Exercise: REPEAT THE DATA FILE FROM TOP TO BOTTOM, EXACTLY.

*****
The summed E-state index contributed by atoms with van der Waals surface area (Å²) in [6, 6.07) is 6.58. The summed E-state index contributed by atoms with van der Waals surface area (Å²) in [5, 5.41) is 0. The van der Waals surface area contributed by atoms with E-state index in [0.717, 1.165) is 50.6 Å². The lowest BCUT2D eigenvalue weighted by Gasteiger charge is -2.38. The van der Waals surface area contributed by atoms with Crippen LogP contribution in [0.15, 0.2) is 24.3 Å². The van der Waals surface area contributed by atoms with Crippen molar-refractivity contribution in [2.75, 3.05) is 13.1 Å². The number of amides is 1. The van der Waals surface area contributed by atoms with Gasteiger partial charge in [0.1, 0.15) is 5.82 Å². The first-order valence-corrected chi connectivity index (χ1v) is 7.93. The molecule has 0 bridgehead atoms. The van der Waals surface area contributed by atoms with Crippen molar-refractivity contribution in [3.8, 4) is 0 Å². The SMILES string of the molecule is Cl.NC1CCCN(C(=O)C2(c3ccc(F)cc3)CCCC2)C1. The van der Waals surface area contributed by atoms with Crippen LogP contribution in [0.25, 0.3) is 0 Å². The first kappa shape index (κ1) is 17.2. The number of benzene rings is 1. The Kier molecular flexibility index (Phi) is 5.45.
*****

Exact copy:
The summed E-state index contributed by atoms with van der Waals surface area (Å²) in [6, 6.07) is 6.58. The summed E-state index contributed by atoms with van der Waals surface area (Å²) in [5, 5.41) is 0. The van der Waals surface area contributed by atoms with E-state index in [0.717, 1.165) is 50.6 Å². The lowest BCUT2D eigenvalue weighted by Gasteiger charge is -2.38. The van der Waals surface area contributed by atoms with Crippen LogP contribution in [0.15, 0.2) is 24.3 Å². The van der Waals surface area contributed by atoms with Crippen molar-refractivity contribution in [2.75, 3.05) is 13.1 Å². The number of amides is 1. The van der Waals surface area contributed by atoms with Gasteiger partial charge in [0.1, 0.15) is 5.82 Å². The first-order valence-corrected chi connectivity index (χ1v) is 7.93. The molecule has 0 bridgehead atoms. The van der Waals surface area contributed by atoms with Crippen molar-refractivity contribution in [3.8, 4) is 0 Å². The SMILES string of the molecule is Cl.NC1CCCN(C(=O)C2(c3ccc(F)cc3)CCCC2)C1. The van der Waals surface area contributed by atoms with Crippen LogP contribution in [0.25, 0.3) is 0 Å². The first kappa shape index (κ1) is 17.2. The number of benzene rings is 1. The Kier molecular flexibility index (Phi) is 5.45.